The 16th Aviation Group (Combat) presented the first series of CH47 operations classes to each Brigade, Division Artillery and Support Command during the period 1-5 July 1970. A block of two hours classroom instruction was presented on rigging equipment, inspection, and rigging of typical loads. Two hours of practical application followed the classroom instruction. These classes will be presented on a monthly basis in the future.
During the next quarter 50% of the Group's CH47 aircraft are programmed to undergo the 18th preventive maintenance periodic inspection. Preparations are being made specifically for this inspection to preclude extensive down time. The major factors which would cause extensive down time would be the number of TBO's due change and the availability of these components. To date one 18th preventive maintenance periodic inspection has been completed and another is in progress. No significant problems have been noted in either case.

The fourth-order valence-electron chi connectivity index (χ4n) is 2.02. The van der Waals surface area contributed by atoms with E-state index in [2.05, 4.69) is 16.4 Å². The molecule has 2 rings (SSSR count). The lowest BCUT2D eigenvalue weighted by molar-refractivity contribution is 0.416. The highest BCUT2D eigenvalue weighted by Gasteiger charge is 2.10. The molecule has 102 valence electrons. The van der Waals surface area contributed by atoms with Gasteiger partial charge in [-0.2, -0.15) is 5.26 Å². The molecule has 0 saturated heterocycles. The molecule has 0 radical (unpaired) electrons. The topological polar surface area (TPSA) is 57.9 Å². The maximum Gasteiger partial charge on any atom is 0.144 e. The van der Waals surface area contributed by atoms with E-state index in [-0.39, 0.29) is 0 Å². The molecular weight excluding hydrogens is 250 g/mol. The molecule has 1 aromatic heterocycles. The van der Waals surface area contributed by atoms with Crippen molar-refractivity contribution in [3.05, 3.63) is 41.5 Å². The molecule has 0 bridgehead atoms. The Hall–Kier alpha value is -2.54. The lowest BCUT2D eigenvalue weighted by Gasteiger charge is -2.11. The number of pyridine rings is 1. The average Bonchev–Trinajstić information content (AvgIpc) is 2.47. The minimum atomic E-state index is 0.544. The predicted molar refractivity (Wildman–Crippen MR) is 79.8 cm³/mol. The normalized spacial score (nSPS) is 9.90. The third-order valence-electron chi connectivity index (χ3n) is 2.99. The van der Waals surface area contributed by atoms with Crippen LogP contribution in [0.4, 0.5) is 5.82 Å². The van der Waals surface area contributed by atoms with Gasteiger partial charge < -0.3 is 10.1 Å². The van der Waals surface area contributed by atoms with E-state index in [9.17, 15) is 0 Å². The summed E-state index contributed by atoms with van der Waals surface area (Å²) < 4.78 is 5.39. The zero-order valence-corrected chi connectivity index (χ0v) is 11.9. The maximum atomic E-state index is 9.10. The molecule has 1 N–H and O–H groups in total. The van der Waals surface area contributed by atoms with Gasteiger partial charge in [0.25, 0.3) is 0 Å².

The 14th Aviation Battalion (Combat) was awarded the Valorous Unit Award by MG A.E. Milloy on 25 May 1970. The award was for Valorous actions during Operation Benton from 13 August 1967 through 19 August 1967.